Friday, January 19, 2007

Al B. Traum, Chinese Detective

I am a Chinese Detective. I just had another one of those lightning-bolt, burning-bush moments where everyday household objects are suddenly transfigured into something strange and luminous and portentous. Similar to my recent discovery that chess is everywhere. I’ll try to contain my excitement and keep the story brief and to the point because of its obvious limited interest to anyone who isn’t me, but I can’t promise anything.

Exhibit A:
A copy of “Fun with Chinese Characters: The Straits Times Collection 3” which was bought by me at a used book store in Munich, Germany for the sum of three euros and eighty euro cents. I have been carrying this around with me for a couple of years. It explains what some Chinese characters mean via cartoons and aphorisms, but frankly I have never liked the book because it seemed a little beyond my level of Chinese appreciation. For example, the sign for “chair” is explained as “tree” plus “man with exclamations of approval underneath”, which apparently means “unusual”, which all together means “unusual thing made out of wood”, which is what Chinese people thought of chairs since they were used to sitting on the floor. Yikes. I suppose the easier characters were all used up in the first two volumes, but that’s a little too complex a mnemonic scheme for me to absorb at this point in my life. It’s simply going to be hard for me to see little drawings meaning “tree plus man-approval which is to say unusual” and think “chair”.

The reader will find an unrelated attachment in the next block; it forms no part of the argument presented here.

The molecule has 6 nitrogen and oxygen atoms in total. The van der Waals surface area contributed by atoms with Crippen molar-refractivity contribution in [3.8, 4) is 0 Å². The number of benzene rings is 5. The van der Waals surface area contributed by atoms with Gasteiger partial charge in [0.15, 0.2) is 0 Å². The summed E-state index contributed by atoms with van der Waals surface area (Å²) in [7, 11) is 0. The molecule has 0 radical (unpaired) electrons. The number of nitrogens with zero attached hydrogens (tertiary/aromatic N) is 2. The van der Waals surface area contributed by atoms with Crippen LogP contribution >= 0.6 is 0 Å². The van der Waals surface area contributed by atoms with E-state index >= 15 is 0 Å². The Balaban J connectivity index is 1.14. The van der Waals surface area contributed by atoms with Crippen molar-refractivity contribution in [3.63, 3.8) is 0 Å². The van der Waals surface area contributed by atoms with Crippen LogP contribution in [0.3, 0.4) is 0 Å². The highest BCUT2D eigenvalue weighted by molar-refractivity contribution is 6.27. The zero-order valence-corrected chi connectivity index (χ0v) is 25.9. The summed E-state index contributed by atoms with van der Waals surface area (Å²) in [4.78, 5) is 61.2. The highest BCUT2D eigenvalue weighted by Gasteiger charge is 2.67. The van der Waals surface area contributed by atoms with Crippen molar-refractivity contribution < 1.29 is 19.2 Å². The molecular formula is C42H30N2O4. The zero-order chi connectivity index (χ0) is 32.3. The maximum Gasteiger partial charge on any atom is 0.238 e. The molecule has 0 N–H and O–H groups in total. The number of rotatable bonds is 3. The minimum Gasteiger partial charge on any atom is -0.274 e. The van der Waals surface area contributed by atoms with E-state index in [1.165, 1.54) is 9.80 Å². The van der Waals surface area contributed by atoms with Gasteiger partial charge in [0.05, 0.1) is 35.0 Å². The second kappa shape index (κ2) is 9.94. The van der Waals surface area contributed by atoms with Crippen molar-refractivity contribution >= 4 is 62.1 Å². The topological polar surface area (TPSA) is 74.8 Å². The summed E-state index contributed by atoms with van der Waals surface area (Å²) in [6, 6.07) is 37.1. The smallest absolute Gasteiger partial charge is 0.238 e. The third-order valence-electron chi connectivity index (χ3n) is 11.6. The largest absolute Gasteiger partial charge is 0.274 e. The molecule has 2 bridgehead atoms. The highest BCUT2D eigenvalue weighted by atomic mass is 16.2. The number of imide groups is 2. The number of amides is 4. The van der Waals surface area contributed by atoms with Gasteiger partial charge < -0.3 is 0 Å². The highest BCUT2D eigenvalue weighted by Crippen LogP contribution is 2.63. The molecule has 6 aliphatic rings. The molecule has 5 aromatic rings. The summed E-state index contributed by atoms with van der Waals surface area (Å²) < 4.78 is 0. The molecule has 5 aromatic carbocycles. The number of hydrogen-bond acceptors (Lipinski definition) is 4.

Exhibit B:
A coarse paper scroll with what I was told were the Chinese characters for the four seasons on it, purchased last month by me in Hoi An, Vietnam for the princely sum of two American dollars, which price was deemed at the time by my wife to be far more than the item is worth, but which price was nevertheless paid promptly and without regret by me to the elderly calligrapher due entirely to my well-known soft-heartedness in re haggling. In further defiance of my wife’s wishes, I have since installed the artwork in my office, unframed and unmatted, by means of a small loop of Scotch tape. It sometimes comes loose and falls to the ground, but I am overall pleased with the state of this unique artistic exhibit and its adhesive mounting.